Summer is coming to an end, and this means back-to-school time for children in White Plains. It's a time of excitement, with the prospects of seeing old friends, meeting a new teacher and anticipating what they will learn this year. However, for children whose parents have gone through a divorce, going back to school can be stressful. They have to adjust to living in two households, their normal routines may have been uprooted and if they had to move to a new home they may be nervous about starting at a new school. Parents in White Plains need to work together to ensure they can accommodate the changes the new school year brings.
Parents need to make sure they both have an agreed-upon understanding about how the child is transported to and from school. In addition, there needs to be an agreement on who will help the child with homework and school projects. Sometimes this means a parent needs to alter a work schedule to accommodate the child's needs. In addition, parents may want to make sure that they both attend important school events, even if, technically, it is not their parenting time. Mostly, though, it means that parents need to put their differences behind them and work together for the sake of their child.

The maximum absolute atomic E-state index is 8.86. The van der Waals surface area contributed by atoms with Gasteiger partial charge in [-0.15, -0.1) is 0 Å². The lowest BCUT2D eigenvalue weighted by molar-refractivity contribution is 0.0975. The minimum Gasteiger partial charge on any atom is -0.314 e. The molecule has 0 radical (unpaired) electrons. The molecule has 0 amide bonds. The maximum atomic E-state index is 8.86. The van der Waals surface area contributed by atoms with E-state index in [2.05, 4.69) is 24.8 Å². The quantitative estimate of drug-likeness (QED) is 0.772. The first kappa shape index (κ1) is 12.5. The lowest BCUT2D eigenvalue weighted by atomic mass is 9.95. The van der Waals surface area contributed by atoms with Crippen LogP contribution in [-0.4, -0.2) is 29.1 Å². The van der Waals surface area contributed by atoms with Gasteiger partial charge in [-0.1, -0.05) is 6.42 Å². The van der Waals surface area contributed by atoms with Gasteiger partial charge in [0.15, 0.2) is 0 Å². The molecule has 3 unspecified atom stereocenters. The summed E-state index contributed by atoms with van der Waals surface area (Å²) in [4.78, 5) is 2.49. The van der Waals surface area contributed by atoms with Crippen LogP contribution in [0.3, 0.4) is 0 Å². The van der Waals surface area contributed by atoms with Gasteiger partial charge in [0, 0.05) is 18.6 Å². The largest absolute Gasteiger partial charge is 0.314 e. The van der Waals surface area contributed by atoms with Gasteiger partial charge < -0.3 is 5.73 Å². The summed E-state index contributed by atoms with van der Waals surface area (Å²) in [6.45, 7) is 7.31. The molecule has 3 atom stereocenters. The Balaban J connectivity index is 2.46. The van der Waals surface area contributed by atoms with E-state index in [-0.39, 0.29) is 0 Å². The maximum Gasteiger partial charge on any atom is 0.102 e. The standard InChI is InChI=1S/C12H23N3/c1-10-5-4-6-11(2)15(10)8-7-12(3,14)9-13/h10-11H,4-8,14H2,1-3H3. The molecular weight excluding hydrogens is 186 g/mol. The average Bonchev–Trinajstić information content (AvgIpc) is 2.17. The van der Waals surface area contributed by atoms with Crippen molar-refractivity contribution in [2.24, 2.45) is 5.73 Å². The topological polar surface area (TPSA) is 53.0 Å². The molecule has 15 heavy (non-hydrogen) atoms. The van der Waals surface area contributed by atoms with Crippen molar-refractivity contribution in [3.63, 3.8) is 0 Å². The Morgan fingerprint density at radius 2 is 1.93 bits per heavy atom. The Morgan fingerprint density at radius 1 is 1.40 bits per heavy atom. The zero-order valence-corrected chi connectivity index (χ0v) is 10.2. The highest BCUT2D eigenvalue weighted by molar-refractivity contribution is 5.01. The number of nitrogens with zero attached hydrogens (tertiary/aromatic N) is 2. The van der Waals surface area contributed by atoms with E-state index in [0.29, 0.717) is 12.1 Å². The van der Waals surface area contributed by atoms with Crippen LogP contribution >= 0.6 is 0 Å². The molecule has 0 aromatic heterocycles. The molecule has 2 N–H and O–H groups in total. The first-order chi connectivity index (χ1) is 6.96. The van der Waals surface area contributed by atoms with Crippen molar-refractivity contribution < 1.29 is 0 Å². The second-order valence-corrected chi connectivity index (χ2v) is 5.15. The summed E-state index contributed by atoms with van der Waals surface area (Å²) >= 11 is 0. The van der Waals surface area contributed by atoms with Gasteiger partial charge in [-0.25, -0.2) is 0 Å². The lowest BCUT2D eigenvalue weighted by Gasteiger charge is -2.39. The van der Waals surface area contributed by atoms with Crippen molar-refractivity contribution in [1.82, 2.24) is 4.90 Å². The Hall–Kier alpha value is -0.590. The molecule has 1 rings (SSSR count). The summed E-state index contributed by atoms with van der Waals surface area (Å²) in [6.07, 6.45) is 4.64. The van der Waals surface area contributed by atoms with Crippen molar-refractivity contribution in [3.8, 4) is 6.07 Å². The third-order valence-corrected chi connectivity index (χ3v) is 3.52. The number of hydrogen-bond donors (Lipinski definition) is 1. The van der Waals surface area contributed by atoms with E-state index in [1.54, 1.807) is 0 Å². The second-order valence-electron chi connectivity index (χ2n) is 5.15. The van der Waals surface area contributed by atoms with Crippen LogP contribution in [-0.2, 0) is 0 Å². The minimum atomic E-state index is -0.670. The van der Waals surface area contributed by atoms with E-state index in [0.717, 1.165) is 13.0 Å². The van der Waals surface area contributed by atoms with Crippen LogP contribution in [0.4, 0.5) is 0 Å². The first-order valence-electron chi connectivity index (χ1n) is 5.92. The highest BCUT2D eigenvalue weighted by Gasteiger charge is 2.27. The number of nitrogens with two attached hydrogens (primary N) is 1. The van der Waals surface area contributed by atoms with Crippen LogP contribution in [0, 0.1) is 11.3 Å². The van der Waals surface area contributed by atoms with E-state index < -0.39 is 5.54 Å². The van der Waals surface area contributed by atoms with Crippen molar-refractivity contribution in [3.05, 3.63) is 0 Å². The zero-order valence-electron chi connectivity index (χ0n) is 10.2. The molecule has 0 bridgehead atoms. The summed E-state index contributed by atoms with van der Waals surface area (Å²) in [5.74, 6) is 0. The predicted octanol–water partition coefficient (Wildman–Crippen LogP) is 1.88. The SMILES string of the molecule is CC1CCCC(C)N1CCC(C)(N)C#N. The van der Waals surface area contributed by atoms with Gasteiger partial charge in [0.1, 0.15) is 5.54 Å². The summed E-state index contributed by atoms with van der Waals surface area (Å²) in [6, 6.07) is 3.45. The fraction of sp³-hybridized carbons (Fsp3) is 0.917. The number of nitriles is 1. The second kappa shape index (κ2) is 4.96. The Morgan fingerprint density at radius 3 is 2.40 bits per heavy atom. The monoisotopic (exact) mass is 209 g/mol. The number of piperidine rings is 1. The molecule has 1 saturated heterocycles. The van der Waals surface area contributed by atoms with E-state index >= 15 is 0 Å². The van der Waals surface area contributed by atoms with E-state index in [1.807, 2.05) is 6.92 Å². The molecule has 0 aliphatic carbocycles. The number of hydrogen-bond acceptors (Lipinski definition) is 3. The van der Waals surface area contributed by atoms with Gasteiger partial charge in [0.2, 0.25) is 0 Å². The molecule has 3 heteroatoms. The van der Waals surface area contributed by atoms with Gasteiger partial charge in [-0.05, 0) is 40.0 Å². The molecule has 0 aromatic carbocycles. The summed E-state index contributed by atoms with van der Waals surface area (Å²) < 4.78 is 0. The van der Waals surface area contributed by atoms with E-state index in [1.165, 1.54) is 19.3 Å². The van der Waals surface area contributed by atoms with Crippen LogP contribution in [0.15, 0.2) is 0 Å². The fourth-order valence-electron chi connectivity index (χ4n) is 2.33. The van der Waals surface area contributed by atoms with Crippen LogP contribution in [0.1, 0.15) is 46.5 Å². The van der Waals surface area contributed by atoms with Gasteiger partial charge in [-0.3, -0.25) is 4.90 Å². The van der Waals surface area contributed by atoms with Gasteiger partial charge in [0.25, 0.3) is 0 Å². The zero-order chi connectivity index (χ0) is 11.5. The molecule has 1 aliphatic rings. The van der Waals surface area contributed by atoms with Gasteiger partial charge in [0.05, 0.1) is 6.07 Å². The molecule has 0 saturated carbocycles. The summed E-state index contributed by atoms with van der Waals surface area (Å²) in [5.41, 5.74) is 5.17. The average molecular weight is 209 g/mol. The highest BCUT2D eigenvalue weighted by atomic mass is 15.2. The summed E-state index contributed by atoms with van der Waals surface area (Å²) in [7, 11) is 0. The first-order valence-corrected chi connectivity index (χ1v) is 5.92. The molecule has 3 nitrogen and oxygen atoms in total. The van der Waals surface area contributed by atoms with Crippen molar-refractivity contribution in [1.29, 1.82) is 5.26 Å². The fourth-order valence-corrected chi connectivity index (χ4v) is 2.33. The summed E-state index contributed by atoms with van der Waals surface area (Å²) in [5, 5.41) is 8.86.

Sometimes, if the divorce is recent, a child is still recovering emotionally from the separation. This could affect the child's school work. If parents are unable to help the child succeed academically during this time, it may be necessary to seek professional help sooner rather than later, in order to avoid the long-term effects such struggles can have.
Also, when it comes to school administrative details, parents should agree as to which one of them will be the primary point person. That being said, both parents should give their contact information to their child's teacher, so they both can stay informed on classroom happenings. Similarly, if the school utilizes the Internet to keep parents abreast of homework, attendance and grades, each parent should have access to this. Parents should also regularly discuss how their child is doing in school. This can help both of them get the big picture.
In the end, while co-parenting during the school year is not always easy, it can be done. By keeping the best interests of the child in mind, parents can set their child up for school success.
Source: Huffington Post, "Back to School After a Divorce," Michelle Crosby, Nov. 18, 2014